First let me say something positive: I like the visuals in the History Channel’s new eight-part Lenten series, Jesus: His Life. The acting is professional; the setting is authentically “Middle Eastern desert.” I am surprised by Jesus – the actor who portrays him is lively and energetic, not at all like the more serious performances I've come to expect in Bible films. The angel who appears to Mary is a surprise, as well: a buff, bald-headed black man.

But I'm disappointed that once again, as has happened in years past with holiday specials, A&E Networks uses the holy season of Lent to spar with classic Christianity, to reinterpret and to question the authenticity of certain Bible passages.

The creators of Jesus: His Life attempt to build credibility with a long list of 26 theological and academic contributors. Prominent in the first episode, which focused on the life of Jesus' earthly stepfather Joseph, were Episcopal Bishop Michael Curry (presiding bishop and primate of the Episcopal Church); Rev. Otis Moss III (senior pastor, Trinity United Church of Christ); Simon Sebag Montefiore (author, Jerusalem: The Biography); Ben Witherington III (professor of New Testament, Asbury Theological Seminary); Joel Osteen (senior pastor of Lakewood Church who also serves as the executive producer); and Dr. Robert Cargill (Assistant Professor of Judaism, Christianity and Classics, University of Iowa).

One of two experts representing the Catholic faith is Fr. James Martin, S.J. (The other, who doesn't show up in the first episode, is Fox News' Fr. Jonathan Morris.) Father Martin's role in the first episode seems to be to demonstrate that Mary was a feminist. When she was asked by the angel to become the Mother of God, Martin explains, “...she doesn't ask her husband or her father. She answers on her own. So this is a very strong woman.”

But the expert who seems intent on dredging up controversy – and who is given a primary role in the series – is Dr. Robert Cargill. I should not be surprised by Cargill's questioning: Cargill, who has been called the “Skeptic in the Sanctuary,” sees his role as asking difficult questions. “This is where I stand,” Cargill wrote,

...atop the continental divide between faith and science, with one foot in the range of rigorous academic inquiry and skeptical scrutiny, and the other on the often slippery slope of competing religious worldviews. And from this marvelous vantage point I can survey both directions and ask difficult questions of both faith and reason. I imagine that I'll spend the remainder of my career here, the ever-searching soul attempting to mediate between the two.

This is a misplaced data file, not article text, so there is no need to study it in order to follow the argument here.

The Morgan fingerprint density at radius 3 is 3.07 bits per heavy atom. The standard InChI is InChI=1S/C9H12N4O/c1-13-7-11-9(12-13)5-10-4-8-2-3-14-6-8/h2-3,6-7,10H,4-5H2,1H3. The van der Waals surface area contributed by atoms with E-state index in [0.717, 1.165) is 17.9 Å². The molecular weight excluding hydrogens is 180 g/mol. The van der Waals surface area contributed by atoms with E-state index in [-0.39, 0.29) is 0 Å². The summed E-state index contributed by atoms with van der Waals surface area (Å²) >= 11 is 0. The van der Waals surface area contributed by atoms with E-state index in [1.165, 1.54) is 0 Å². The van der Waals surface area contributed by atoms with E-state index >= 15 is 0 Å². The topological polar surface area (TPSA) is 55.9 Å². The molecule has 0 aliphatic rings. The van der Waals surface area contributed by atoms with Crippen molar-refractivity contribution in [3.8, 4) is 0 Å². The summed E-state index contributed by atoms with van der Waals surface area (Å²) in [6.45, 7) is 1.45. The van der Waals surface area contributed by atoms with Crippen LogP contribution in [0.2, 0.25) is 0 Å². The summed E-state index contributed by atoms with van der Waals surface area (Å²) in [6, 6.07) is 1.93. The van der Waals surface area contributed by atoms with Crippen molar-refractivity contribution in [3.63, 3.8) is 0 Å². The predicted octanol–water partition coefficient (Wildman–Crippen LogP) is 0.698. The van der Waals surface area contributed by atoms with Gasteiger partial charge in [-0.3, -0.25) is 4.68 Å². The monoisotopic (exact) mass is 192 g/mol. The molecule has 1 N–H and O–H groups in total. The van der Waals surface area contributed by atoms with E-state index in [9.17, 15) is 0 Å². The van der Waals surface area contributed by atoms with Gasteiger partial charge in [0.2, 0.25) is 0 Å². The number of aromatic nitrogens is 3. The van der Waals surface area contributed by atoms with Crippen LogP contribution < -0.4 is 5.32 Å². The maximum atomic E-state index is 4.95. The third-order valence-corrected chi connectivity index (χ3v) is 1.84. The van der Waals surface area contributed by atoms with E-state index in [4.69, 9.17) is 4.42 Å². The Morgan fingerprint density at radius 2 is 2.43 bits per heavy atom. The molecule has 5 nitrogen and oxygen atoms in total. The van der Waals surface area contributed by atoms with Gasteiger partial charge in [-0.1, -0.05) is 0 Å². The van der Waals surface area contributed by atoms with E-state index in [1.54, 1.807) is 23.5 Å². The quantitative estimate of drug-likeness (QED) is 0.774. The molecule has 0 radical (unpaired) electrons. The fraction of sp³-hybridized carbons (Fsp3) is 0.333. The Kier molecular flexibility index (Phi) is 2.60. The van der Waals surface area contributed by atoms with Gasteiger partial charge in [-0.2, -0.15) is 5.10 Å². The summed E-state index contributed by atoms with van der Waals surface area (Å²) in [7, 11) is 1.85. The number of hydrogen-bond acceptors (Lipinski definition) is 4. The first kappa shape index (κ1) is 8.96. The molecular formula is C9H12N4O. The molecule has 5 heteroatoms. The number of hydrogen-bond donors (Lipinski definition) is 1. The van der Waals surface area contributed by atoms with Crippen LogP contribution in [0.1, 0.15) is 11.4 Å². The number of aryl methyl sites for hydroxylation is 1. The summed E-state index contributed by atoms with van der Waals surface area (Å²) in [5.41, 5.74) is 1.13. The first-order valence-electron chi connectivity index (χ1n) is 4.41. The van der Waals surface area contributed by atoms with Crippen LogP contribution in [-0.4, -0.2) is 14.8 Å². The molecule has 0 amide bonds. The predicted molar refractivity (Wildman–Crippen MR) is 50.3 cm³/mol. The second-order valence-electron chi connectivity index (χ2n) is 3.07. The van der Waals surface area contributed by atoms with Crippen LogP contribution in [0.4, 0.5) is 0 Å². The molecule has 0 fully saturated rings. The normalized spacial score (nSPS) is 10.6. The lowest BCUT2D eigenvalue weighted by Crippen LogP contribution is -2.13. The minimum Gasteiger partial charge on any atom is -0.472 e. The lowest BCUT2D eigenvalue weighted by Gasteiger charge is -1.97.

But Lent, it seems to me, is not a time for debating and deriding faith; rather, it should be a season when faith is nurtured and encouraged to thrive, when skepticism is set aside in favor of pure love. During Lent, the U.S. Bishops' website explains, we are asked to devote ourselves to seeking the Lord in prayer and reading Scripture, to service by giving alms, and to sacrifice self-control through fasting.

Robert Cargill, rather than leading the viewer toward deeper faith and understanding, chooses instead to prod the believer with questions, large and small. Joseph learned of the real story of Mary's pregnancy, he explains, not in a dream, as Scripture says, but through an “apparition” as he was walking in the desert. There are two problems with the census as reported in Scripture, Cargill asserts: (1) the Roman census took place 10 years after Jesus' birth; and (2) Roman censuses did not require people to return to their ancestral home. Cargill believes – and he asserts that most scholars would agree with him – that Luke used the census as a mere storyteller's device to get Mary and Joseph to Jerusalem, because Bethlehem in Judea is where Old Testament prophecy said that the Messiah would be born.

And here Dr. Ben Witherington steps in, countering Cargill's skepticism with facts: We do, Witherington explains, have tax documents that show the Romans required people to group together as part of their ancestral group. If part of the family had moved, it would have been necessary for them to travel to their homeland to regroup with their relatives. Luke’s story of the Holy Family's travels is, Witherington insists, perfectly plausible.

Then Cargill returns with his tiresome dubiety, asserting that the massacre of the innocents isn't historical. But in fact, there is independent evidence supporting the veracity of the Scripture story. The non-Christian writer Macrobius, who lived from A.D. 395-423, wrote about the massacre:

On hearing that the son of Herod, king of the Jews, had been slain when Herod ordered that all boys in Syria under the age of two to be killed, Augustus said, “It's better to be Herod's pig, than his son.” (dicta 56 Malc.)

Jesus: His Life begins on the History Channel at 8 p.m. Eastern time (7 p.m. Central) on March 25. Whether to watch the eight-part series during the Lenten season is a matter for personal discernment. On the one hand, it draws one's mind to Christ – which is more than one can say of most network television programs. On the other hand, it seems a sad replacement for Lenten practices such as personal prayer. And viewers can choose, instead, to watch EWTN at 8 p.m., to see the beloved late Fr. Groeschel talk about Satan; or if CatholicTV from Boston is available in your area, you might tune in to the show “Walk in Faith,” an interview show in which guests explain how faith, spirituality and conviction have shaped their lives for the good.